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This is sort of an irrelevant question. I don't suspect that imaginary friends have much influence whatsoever on "the game," only on how participants play it.

 

Imaginary number's don't exist as real numbers yet I can still say x^2+25 = 0 at plus or minus the quantity of five times the imaginary number "i"

 

x^2+25 factors to be

 

(x+5i)(x-5i)

 

In fact, even your name is imaginary. It's "Imaginary Now"

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i think religion keeps us down

for instance a lot of religiouse people still dont belive in evolution, some dont want to be scientist but want to fight with them, and then we spen ALOT of money on churches and other religiouse stuff..

noow picture a world without religion.. we would already have a base on mars

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I would suggest that one difference between science and religion is how one perceives the potential of natural reason. Early medieval thinkers considered philosophy or theology as a 'spiritual' undertaking and that reason could arrive at knowledge in it's own right. That set up the early conflicts with the church as empirical process began to offer proofs that offered evidence contrary to the assumptions of reason. What I hope should be obvious from history is that reason by itself has limitations, what ever claims of logic are made for it and secure knowledge requires the additional confirmation that empirical scrutiny provides.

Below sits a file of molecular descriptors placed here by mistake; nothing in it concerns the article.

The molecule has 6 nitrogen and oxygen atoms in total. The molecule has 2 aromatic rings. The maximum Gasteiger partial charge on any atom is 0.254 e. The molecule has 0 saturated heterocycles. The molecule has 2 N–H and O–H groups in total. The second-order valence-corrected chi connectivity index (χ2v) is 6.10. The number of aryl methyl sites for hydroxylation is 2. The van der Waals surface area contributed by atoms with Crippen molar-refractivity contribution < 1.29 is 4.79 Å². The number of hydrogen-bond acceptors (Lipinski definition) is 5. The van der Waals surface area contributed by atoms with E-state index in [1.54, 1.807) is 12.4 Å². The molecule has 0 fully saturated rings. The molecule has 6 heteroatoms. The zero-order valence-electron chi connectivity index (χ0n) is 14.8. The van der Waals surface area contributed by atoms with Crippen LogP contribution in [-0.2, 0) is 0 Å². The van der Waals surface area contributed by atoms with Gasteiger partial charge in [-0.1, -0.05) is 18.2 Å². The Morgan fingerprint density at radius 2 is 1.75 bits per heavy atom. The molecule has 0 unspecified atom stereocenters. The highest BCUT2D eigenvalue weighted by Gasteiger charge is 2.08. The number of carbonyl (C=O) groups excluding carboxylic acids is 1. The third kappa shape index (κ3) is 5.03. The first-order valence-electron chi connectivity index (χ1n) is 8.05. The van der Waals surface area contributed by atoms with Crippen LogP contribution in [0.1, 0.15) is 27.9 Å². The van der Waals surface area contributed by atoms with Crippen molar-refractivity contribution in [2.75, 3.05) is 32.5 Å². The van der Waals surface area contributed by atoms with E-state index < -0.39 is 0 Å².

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Science is a religion so this argument makes no sense.

You must be using a very special definition of religion in order to make that statement. Would you give us your definition of religion and explain in what sense, based on that definition, science is a religion.

 

In science we must put faith that scientists are writing equations correctly and correctly describing the patterns they see and that they are writing the correct equations for them and interpreting those equations and using those equations correctly.

This is not just badly phrased, or slightly incorrect. This is fundamentally, completely, irrevocably, absolutely wrong. The whole point about science is that all the results, all the equations can be subject to verification by others. Not only can they be, but they must be. The scientific process requires that. There is not a single scientific finding that I must accept on faith. I can investigate everyone of them if I choose to. Faith, in the sense you use it, is not a part of science.

 

This is why science can change so much. Our previous thinking was just a belief, and new evidence suggests another belief.

So, according to you science changes because we must place faith in scientists, when in fact it changes because we do not place faith in scientists. You have it bass ackwards.
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Science and religion have, and their very cores, a completely different set of assumptions. Therefore, the two are never going to be able to defeat the other.

 

When they fight, the fight will continue forever, and at the end both will still be standing.

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You must be using a very special definition of religion in order to make that statement. Would you give us your definition of religion and explain in what sense, based on that definition, science is a religion.

 

 

This is not just badly phrased, or slightly incorrect. This is fundamentally, completely, irrevocably, absolutely wrong. The whole point about science is that all the results, all the equations can be subject to verification by others. Not only can they be, but they must be. The scientific process requires that. There is not a single scientific finding that I must accept on faith. I can investigate everyone of them if I choose to. Faith, in the sense you use it, is not a part of science.

 

So, according to you science changes because we must place faith in scientists, when in fact it changes because we do not place faith in scientists. You have it bass ackwards.